How flexible your board is will determine your longboard’s ability to absorb shocks and it influences the stability of your ride. Keep in mind that you cannot have a highly flexible longboard if you intend to ride at high speeds. To make the right decision on your deck’s flexibility, check if it is rated as soft, soft/medium, medium/stiff, or stiff. Of course, soft will be the most shock absorbent and it’s the most ideal for cruising. Every other rating can be used for more than just that, a soft/medium will allow you to also experience some freestyling with your longboard, a medium/stiff will be right if you want to also try freeriding but a stiff board should be used for downhill.

Another important question is whether or not you want your longboard to have a kicktail. Some longboards have it included in the back while some don’t. Both of them are good for beginners so you don’t need to worry about making the wrong choice here. It is, however, good to keep in mind that having a kicktail is a great addition if you want to make faster turns and possibly learn some tricks while not having a kicktail makes your ride more stable, so choose this option if you’re a beginner and you’re worried about maintaining your balance.


Learn the hardware: Wheels, Bearings & Trucks

What are longboard trucks?

Trucks are that part of a longboard that allows them to turn and provide the axels for the wheels. The most popular trucks for a longboard are the kingpins, but one can also pick the standard kingpins. They’re a great option, especially for smaller longboard setups. They are normally 150mm wide for decks that are under 8.5" and about 180mm wide for decks that are above 8.5". For longboards, the latter is the most common. The axle has to be about the same width as your board.

Now it's time to choose the wheel size.

When choosing the wheel size, we’re basing the decision on the deck’s dimensions as with the trucks, but this time we need to pay attention to the length. The length will vary by the board but as a general factor, you will need to get your wheels based on the board size, the smaller the board, the smaller the wheels have to be. Take the following guideline into consideration when choosing your longboard:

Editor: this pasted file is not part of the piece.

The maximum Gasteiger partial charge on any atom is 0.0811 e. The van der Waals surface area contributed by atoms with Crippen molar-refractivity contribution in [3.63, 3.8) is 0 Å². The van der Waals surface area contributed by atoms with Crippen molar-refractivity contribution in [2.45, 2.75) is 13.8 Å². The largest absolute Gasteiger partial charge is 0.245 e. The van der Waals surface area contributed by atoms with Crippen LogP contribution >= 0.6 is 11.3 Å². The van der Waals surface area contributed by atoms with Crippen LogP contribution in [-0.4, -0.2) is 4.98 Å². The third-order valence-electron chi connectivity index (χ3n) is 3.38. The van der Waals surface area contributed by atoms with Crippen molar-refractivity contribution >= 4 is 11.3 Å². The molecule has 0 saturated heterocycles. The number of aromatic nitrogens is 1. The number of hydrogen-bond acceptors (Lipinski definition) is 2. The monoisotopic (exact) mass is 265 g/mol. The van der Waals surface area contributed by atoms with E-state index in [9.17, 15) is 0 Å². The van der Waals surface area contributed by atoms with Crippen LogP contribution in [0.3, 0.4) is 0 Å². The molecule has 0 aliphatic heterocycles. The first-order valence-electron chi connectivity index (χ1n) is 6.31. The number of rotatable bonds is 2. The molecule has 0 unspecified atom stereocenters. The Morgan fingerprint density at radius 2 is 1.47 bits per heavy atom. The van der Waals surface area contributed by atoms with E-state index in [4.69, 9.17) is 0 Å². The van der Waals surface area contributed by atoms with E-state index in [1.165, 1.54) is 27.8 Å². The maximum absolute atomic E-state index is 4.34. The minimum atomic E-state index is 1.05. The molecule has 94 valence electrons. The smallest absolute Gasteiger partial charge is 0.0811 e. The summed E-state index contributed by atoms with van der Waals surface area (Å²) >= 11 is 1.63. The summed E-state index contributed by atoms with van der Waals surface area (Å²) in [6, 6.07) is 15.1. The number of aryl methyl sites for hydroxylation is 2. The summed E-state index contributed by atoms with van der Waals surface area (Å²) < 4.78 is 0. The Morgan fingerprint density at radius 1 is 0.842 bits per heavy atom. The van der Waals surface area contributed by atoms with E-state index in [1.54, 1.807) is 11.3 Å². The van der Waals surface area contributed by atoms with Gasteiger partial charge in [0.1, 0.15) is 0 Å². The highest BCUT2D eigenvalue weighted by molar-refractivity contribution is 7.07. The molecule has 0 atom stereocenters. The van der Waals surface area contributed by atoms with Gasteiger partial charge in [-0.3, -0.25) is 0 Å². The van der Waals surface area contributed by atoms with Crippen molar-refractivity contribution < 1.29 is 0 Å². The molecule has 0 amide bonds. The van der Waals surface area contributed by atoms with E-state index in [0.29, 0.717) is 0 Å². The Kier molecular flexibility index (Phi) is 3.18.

1. For a longboard length of 50", you will generally need wheels that are between the size of 75-100mm
  2. For a longboard length of 42", you will generally need wheels that are between the size of 65-75mm
  3. For a longboard length of 34", you will generally need wheels that are between the size of 60-65mm

When it comes to the durability of your wheels, the softer they are, the more shock-absorbent they are, and are made mainly for cruising. Harder wheels are made for freestyle and freeride and the hardest for downhill.

In terms of shape, a round lip provides a more predictable slide and a quick response while a square lip is for cruising, it has more grip and it’s good for straighter riding.

Bearings. The better the bearings are, the longer your wheels will roll with a single push. In this scenario, the best bearings are the ceramic ones as they are the most frictionless but they’re also more expensive. Normal bearings are also good but you have to keep an eye on them as they will have to be maintained, kept clean, and lubed.

It can be challenging to decide on the perfect longboard for your individual needs and aspirations when it comes to longboarding. We hope that now that you’ve been provided with a more comprehensive understanding of the pros and cons of various longboards, the selection process will become less intimidating and overwhelming. You can now confidently choose a board that aligns with both your short-term and long-term longboarding goals. It's important to note that while different longboards may be better suited for specific activities, such as downhill racing or cruising, most longboards are still able to provide a great riding experience for a wide range of uses. Now you are equipped to make an informed decision and embark on your longboarding journey with confidence.